Community Collaboration Grant - Houston County History Hunt
In early 2018 Ashley Dress, Director of Caledonia Public Library, teamed up with four other Houston County public librarians to orchestrate a self-paced scavenger hunt designed to get individuals and families out and exploring the historical and natural sites their area has to offer, including the five public libraries which are accessible to everyone. Joining Caledonia were the following public libraries: Hokah, Houston, La Crescent, and Spring Grove. Together they chose 26 sites from around the county for their historical or natural importance. The five librarians created a concept for exploration bags that included a map of the sites, crayons, and a book, that were given to families or individuals. These bags provided booklets with information about each site as well as blank pages on which to make rubbings. The librarian team also developed a concept for placing a tile marker at each site that participants had to locate and make a rubbing of in their booklets. The team consulted with various partners who helped implement the placement of the markers for the project.

The goal of the project was to increase participants' knowledge of the historical and natural sites around the county. The target audience was young families with children ages 6-18. Permission and assistance from host sites and community groups was needed first in order to proceed with creating the History Hunt goal markers - the posts and/or tiles for each of the 26 locations selected. Each of these additional partners were excited to participate, and they welcomed the opportunity to see additional visitors to these sites. To support the active work of the hunt, and spread word of it to county residents and visitors, the librarians worked with a graphic designer to create a special website, information booklet for participants, posters and postcards, and a map with all marker locations on it. The website was included on all promotional materials and was linked on all of the libraries' Facebook pages, so anyone interested could learn more about the Hunt. Each marker post/tile also included a QR code that linked directly to the website, so those who may just have been out and about could learn more about the project too.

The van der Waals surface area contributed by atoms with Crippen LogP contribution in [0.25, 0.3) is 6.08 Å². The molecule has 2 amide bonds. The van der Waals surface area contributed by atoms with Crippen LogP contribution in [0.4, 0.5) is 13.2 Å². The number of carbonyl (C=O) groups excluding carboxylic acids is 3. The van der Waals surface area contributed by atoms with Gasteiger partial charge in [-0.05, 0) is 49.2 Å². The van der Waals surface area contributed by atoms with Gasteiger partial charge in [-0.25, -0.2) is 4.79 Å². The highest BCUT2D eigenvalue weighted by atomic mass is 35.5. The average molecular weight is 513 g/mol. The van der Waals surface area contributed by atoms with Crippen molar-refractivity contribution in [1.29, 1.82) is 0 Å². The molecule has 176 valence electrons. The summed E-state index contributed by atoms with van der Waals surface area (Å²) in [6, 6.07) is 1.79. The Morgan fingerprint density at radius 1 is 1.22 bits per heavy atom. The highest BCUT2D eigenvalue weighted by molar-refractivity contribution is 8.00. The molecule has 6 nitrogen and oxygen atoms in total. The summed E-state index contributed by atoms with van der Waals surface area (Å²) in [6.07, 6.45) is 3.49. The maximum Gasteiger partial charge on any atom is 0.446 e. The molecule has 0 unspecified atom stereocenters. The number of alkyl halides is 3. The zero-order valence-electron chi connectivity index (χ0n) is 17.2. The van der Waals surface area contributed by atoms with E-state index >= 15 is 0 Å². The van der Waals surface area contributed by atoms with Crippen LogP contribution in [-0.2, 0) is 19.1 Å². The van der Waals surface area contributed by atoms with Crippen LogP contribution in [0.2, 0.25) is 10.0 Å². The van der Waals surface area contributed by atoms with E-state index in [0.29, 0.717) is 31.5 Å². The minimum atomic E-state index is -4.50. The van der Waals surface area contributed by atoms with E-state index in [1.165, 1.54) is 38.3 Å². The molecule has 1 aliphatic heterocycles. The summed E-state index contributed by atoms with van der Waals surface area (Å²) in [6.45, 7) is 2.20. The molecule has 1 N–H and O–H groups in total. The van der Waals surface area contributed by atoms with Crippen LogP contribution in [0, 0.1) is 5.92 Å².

At the conclusion of the program, the librarians all agreed that the project had exceeded their expectations. The community came out for the Hunt, and many people tried to get to all 26 sites and document their experiences by making rubbings in their booklet or on sheets of paper. For some families this meant a mad-dash around to the sites to get all of the tiles recorded in their booklets by the August 31st deadline!

Many people responded to the survey at the end of the History Hunt, saying they learned a lot about the features in the Houston County area, and that they learned about things and places they never even knew existed in the county. A few parents mentioned that they were glad they got outside with their kids to see these local sites even though the kids said they were 'too tired' or 'too hot.' Several people commented that it was great to learn about the history of places they've driven by without even noticing before. A great illustration of this is a story from one participant, "I learned of historical places in the 'neighborhood' I did not know existed. We ran into people we knew at the Stone Church and they gave us a personal tour and little oral history of the place. Very delightful experience." And, one of the favorite remarks shared on the survey was "Our family learned how great other community libraries are."

Special Legacy Project - James Bowey's "When Home Won't Let You Stay"